Having not dated in high school, in college I decided to give more guys "a chance." After all, I was no prize, right? Why should I hold out for someone I'm desperately attracted to, when the male equivalent of me could be out there? Someone nice who could grow on me. Thus began my brief dating career. There was The Leprachaun when I was eighteen - a 30 year old Columbia law student who picked me up on the subway, and to whom my freshman year roommate compared to "the Lucky Charms guy" because he was short, wore glasses, and had a shock of red hair. He seemed nice, and we exchanged numbers, but the age difference and his method of pickup made me uncomfortable despite his pedigree. Also, I wasn't attracted to him in the slightest. Still, I "gave him a chance." A long night of boring conversation and an animation festival that consisted mostly of porn cartoons later, I bid him goodnight sans kiss.
Howard hit on me at a party I attended with a friend. Also, older. Also, drunk. Both of us. We exchanged numbers and had a lovely chat on the phone. I was hopeful. But when we met for our date in the sober light of day, it was clear that there was no attraction on either side. We went through the motions, because we were both nice, and there was even a perfunctory kiss at the end of the evening - my first, at 22 - but we never spoke again.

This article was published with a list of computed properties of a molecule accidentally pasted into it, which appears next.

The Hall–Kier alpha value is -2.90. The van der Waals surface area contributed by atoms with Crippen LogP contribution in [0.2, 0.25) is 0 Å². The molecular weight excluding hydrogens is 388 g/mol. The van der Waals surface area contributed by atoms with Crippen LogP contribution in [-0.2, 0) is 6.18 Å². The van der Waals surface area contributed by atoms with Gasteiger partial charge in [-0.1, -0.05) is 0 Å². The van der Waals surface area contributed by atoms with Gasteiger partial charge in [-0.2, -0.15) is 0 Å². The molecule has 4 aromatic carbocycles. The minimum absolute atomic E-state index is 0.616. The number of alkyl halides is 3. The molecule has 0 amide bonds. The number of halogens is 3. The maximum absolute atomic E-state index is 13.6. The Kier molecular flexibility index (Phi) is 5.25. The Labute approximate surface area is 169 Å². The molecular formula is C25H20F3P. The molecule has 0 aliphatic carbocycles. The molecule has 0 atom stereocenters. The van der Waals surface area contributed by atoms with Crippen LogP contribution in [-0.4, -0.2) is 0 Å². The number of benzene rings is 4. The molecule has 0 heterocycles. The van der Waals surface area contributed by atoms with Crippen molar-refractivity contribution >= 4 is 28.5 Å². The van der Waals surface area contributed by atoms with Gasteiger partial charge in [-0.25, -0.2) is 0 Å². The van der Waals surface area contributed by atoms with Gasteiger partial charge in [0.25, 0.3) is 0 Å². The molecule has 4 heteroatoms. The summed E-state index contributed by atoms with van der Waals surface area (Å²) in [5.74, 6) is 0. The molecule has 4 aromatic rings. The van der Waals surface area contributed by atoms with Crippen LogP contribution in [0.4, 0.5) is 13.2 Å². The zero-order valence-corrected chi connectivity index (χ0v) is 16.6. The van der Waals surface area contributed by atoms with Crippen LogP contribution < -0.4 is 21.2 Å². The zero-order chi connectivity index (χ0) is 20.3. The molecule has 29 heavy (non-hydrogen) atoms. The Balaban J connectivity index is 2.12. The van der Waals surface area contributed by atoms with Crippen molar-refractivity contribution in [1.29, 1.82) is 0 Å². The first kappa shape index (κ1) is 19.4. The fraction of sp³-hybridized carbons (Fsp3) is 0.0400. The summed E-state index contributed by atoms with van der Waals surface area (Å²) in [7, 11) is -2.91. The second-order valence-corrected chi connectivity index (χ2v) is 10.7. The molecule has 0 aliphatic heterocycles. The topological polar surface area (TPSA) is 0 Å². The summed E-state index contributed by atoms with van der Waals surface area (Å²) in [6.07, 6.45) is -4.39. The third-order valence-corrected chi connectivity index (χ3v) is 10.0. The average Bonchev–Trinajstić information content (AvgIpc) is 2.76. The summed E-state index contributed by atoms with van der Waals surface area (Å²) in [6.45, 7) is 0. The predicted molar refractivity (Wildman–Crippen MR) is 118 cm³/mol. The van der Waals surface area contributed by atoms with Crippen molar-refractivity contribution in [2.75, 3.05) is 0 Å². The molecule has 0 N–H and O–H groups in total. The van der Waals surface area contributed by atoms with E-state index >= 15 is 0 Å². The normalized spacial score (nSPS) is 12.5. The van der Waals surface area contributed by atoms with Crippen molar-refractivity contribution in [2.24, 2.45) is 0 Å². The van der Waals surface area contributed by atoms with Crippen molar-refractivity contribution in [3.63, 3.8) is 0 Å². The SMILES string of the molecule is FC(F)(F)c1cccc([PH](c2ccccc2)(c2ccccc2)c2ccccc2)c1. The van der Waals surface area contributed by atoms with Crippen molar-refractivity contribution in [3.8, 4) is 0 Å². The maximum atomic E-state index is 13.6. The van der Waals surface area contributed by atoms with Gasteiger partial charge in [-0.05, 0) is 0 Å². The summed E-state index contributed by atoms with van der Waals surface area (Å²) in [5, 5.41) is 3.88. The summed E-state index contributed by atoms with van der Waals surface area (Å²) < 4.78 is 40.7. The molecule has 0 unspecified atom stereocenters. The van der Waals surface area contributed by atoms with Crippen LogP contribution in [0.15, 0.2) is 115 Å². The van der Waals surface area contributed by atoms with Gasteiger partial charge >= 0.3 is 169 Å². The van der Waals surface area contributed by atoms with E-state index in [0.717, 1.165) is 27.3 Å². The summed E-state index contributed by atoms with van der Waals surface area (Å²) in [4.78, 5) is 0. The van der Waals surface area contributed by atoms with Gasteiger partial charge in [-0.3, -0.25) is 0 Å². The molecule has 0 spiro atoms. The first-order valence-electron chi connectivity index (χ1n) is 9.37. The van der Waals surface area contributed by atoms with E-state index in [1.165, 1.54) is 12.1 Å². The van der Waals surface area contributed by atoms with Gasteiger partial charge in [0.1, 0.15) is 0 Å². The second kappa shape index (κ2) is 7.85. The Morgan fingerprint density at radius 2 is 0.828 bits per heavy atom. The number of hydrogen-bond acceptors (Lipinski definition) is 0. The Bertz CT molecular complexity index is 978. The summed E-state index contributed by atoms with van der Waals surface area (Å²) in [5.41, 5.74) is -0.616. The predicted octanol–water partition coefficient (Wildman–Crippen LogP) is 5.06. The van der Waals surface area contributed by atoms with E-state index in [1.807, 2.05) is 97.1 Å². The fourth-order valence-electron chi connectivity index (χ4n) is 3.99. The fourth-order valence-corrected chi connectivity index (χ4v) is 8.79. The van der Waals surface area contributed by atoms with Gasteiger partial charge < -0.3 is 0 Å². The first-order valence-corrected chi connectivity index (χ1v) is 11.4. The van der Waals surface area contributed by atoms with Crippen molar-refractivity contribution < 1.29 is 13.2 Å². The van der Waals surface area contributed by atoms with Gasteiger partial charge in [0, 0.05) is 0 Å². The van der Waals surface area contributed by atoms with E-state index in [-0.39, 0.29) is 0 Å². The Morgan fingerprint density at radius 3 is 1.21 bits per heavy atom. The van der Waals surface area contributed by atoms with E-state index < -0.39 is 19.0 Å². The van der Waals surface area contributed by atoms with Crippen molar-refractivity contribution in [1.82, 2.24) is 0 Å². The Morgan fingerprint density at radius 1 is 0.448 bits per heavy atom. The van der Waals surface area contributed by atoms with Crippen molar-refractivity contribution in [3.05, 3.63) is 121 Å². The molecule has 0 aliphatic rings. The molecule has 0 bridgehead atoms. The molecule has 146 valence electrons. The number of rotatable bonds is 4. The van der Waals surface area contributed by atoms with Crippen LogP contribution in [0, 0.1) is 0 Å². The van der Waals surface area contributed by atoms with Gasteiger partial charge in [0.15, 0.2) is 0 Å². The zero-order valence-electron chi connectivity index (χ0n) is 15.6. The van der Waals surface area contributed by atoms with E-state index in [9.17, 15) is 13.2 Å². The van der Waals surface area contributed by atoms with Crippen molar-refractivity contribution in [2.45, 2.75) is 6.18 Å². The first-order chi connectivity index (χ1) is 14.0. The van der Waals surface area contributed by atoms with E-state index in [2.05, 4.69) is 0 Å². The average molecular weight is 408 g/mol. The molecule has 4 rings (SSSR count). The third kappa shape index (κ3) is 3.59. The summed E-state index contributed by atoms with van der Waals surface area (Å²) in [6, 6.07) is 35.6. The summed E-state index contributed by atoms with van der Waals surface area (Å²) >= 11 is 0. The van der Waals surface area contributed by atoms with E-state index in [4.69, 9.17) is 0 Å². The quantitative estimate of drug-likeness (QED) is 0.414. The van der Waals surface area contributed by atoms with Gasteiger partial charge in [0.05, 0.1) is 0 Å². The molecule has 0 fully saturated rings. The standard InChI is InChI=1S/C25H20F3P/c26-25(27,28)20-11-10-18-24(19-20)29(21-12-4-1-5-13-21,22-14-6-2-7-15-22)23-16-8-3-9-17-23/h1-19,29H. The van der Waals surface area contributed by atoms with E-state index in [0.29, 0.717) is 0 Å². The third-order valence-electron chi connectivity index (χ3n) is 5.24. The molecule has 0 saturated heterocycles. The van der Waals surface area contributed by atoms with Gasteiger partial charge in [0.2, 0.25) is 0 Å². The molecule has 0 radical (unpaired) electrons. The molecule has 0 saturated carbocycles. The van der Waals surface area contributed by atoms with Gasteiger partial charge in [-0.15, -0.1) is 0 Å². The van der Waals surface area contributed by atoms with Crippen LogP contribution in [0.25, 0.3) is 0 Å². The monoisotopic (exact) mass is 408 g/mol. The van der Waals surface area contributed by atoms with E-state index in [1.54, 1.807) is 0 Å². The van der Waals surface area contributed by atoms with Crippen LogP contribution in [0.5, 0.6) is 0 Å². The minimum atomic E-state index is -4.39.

I tried a blind date through Drip Cafe in NYC, and ended up having a horrible date with a 45 year old mama's boy cellist who wore a hair piece, talked non-stop never letting me get a word in, and traveled with his cello at all times. It sat next to me at the table. Yet after all that, he let me down easy saying that it "wasn't going to work." The date went so badly, and I felt so badly about myself that I impulse-purchased a painting from a street artist in an attempt to salvage meaning and purpose from an otherwise wasted afternoon. The painting still hangs in my room.
More recently, there's been the occasional random hook-up. The cute math teacher I made out with at karaoke who picked me out as the drunkest among my friends. He wanted me to go home with him, but I didn't. We exchanged numbers, but he never returned my call. This past birthday, my 29th, there was much drunken making out, which was fun in the moment...but not terribly meaningful.